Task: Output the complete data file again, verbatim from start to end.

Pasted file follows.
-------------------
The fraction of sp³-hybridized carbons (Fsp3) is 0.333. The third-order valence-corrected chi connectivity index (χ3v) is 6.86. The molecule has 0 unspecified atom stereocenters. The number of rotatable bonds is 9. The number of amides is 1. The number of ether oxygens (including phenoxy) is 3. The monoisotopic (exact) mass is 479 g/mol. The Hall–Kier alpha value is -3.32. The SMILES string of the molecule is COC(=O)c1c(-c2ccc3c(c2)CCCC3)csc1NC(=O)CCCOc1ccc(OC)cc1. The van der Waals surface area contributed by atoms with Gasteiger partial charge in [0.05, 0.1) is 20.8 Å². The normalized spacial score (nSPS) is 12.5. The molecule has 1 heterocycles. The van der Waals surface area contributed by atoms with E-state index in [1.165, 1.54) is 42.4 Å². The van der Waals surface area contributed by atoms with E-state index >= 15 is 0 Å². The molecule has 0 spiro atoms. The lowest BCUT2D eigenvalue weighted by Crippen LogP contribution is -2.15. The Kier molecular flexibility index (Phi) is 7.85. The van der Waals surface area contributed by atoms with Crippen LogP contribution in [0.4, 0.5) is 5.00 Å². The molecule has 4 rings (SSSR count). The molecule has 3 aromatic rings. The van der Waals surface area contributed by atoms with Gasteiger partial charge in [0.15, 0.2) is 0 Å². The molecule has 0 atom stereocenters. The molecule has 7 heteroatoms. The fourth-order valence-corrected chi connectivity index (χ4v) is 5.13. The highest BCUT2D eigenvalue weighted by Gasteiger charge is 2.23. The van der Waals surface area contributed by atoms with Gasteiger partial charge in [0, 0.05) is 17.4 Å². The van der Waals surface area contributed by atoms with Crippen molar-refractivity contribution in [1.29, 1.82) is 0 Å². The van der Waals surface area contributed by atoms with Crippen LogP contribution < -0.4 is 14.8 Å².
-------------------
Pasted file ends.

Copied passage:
The fraction of sp³-hybridized carbons (Fsp3) is 0.333. The third-order valence-corrected chi connectivity index (χ3v) is 6.86. The molecule has 0 unspecified atom stereocenters. The number of rotatable bonds is 9. The number of amides is 1. The number of ether oxygens (including phenoxy) is 3. The monoisotopic (exact) mass is 479 g/mol. The Hall–Kier alpha value is -3.32. The SMILES string of the molecule is COC(=O)c1c(-c2ccc3c(c2)CCCC3)csc1NC(=O)CCCOc1ccc(OC)cc1. The van der Waals surface area contributed by atoms with Gasteiger partial charge in [0.05, 0.1) is 20.8 Å². The normalized spacial score (nSPS) is 12.5. The molecule has 1 heterocycles. The van der Waals surface area contributed by atoms with E-state index in [1.165, 1.54) is 42.4 Å². The van der Waals surface area contributed by atoms with E-state index >= 15 is 0 Å². The molecule has 0 spiro atoms. The lowest BCUT2D eigenvalue weighted by Crippen LogP contribution is -2.15. The Kier molecular flexibility index (Phi) is 7.85. The van der Waals surface area contributed by atoms with Crippen LogP contribution in [0.4, 0.5) is 5.00 Å². The molecule has 4 rings (SSSR count). The molecule has 3 aromatic rings. The van der Waals surface area contributed by atoms with Gasteiger partial charge in [0.15, 0.2) is 0 Å². The molecule has 0 atom stereocenters. The molecule has 7 heteroatoms. The fourth-order valence-corrected chi connectivity index (χ4v) is 5.13. The highest BCUT2D eigenvalue weighted by Gasteiger charge is 2.23. The van der Waals surface area contributed by atoms with Gasteiger partial charge in [0, 0.05) is 17.4 Å². The van der Waals surface area contributed by atoms with Crippen molar-refractivity contribution in [1.29, 1.82) is 0 Å². The van der Waals surface area contributed by atoms with Crippen LogP contribution < -0.4 is 14.8 Å².